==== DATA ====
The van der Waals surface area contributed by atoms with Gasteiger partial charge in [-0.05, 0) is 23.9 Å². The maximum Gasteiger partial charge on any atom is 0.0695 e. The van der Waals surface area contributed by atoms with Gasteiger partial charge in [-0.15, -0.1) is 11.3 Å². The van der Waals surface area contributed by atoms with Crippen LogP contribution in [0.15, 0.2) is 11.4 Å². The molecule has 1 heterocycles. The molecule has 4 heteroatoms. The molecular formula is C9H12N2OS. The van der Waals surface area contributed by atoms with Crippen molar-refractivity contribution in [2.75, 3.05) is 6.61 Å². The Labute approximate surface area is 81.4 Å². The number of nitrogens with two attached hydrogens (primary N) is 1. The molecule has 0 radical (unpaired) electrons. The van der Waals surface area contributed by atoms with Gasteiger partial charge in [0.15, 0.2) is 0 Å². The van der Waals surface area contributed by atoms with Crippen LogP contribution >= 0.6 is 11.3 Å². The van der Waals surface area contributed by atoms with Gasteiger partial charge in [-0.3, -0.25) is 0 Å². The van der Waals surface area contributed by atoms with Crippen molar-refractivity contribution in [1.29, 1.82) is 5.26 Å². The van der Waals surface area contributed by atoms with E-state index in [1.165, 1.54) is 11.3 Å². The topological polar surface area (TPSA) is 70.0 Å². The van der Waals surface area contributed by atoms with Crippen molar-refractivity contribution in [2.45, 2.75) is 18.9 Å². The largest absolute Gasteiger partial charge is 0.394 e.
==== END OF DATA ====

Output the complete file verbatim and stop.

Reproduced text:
The van der Waals surface area contributed by atoms with Gasteiger partial charge in [-0.05, 0) is 23.9 Å². The maximum Gasteiger partial charge on any atom is 0.0695 e. The van der Waals surface area contributed by atoms with Gasteiger partial charge in [-0.15, -0.1) is 11.3 Å². The van der Waals surface area contributed by atoms with Crippen LogP contribution in [0.15, 0.2) is 11.4 Å². The molecule has 1 heterocycles. The molecule has 4 heteroatoms. The molecular formula is C9H12N2OS. The van der Waals surface area contributed by atoms with Crippen molar-refractivity contribution in [2.75, 3.05) is 6.61 Å². The Labute approximate surface area is 81.4 Å². The number of nitrogens with two attached hydrogens (primary N) is 1. The molecule has 0 radical (unpaired) electrons. The van der Waals surface area contributed by atoms with Gasteiger partial charge in [0.15, 0.2) is 0 Å². The van der Waals surface area contributed by atoms with Crippen LogP contribution >= 0.6 is 11.3 Å². The van der Waals surface area contributed by atoms with Gasteiger partial charge in [-0.3, -0.25) is 0 Å². The van der Waals surface area contributed by atoms with Crippen molar-refractivity contribution in [1.29, 1.82) is 5.26 Å². The van der Waals surface area contributed by atoms with E-state index in [1.165, 1.54) is 11.3 Å². The topological polar surface area (TPSA) is 70.0 Å². The van der Waals surface area contributed by atoms with Crippen molar-refractivity contribution in [2.45, 2.75) is 18.9 Å². The largest absolute Gasteiger partial charge is 0.394 e.